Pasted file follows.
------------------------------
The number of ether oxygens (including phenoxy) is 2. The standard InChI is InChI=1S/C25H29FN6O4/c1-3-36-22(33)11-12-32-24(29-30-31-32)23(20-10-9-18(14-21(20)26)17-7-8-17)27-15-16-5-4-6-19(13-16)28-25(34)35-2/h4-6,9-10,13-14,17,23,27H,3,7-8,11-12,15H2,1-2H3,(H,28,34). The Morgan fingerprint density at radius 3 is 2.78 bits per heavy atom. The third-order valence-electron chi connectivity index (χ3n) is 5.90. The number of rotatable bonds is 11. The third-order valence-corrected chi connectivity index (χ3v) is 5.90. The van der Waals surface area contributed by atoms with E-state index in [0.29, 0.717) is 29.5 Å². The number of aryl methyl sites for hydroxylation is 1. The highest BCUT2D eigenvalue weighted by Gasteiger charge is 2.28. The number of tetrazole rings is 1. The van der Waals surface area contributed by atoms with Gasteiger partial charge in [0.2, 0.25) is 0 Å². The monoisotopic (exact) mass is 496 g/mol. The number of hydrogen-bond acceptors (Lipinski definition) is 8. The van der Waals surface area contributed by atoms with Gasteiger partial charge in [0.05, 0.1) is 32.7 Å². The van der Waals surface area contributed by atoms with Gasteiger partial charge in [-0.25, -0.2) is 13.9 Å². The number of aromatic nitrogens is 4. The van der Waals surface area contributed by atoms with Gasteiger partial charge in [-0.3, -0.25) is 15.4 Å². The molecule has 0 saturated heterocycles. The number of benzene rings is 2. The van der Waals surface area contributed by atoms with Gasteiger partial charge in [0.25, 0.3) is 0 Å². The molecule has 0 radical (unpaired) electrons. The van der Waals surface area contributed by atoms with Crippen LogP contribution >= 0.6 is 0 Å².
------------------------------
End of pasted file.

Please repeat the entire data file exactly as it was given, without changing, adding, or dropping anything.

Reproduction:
The number of ether oxygens (including phenoxy) is 2. The standard InChI is InChI=1S/C25H29FN6O4/c1-3-36-22(33)11-12-32-24(29-30-31-32)23(20-10-9-18(14-21(20)26)17-7-8-17)27-15-16-5-4-6-19(13-16)28-25(34)35-2/h4-6,9-10,13-14,17,23,27H,3,7-8,11-12,15H2,1-2H3,(H,28,34). The Morgan fingerprint density at radius 3 is 2.78 bits per heavy atom. The third-order valence-electron chi connectivity index (χ3n) is 5.90. The number of rotatable bonds is 11. The third-order valence-corrected chi connectivity index (χ3v) is 5.90. The van der Waals surface area contributed by atoms with E-state index in [0.29, 0.717) is 29.5 Å². The number of aryl methyl sites for hydroxylation is 1. The highest BCUT2D eigenvalue weighted by Gasteiger charge is 2.28. The number of tetrazole rings is 1. The van der Waals surface area contributed by atoms with Gasteiger partial charge in [0.2, 0.25) is 0 Å². The monoisotopic (exact) mass is 496 g/mol. The number of hydrogen-bond acceptors (Lipinski definition) is 8. The van der Waals surface area contributed by atoms with Gasteiger partial charge in [0.05, 0.1) is 32.7 Å². The van der Waals surface area contributed by atoms with Gasteiger partial charge in [-0.25, -0.2) is 13.9 Å². The number of aromatic nitrogens is 4. The van der Waals surface area contributed by atoms with Gasteiger partial charge in [-0.3, -0.25) is 15.4 Å². The molecule has 0 saturated heterocycles. The number of benzene rings is 2. The van der Waals surface area contributed by atoms with Gasteiger partial charge in [0.25, 0.3) is 0 Å². The molecule has 0 radical (unpaired) electrons. The van der Waals surface area contributed by atoms with Crippen LogP contribution >= 0.6 is 0 Å².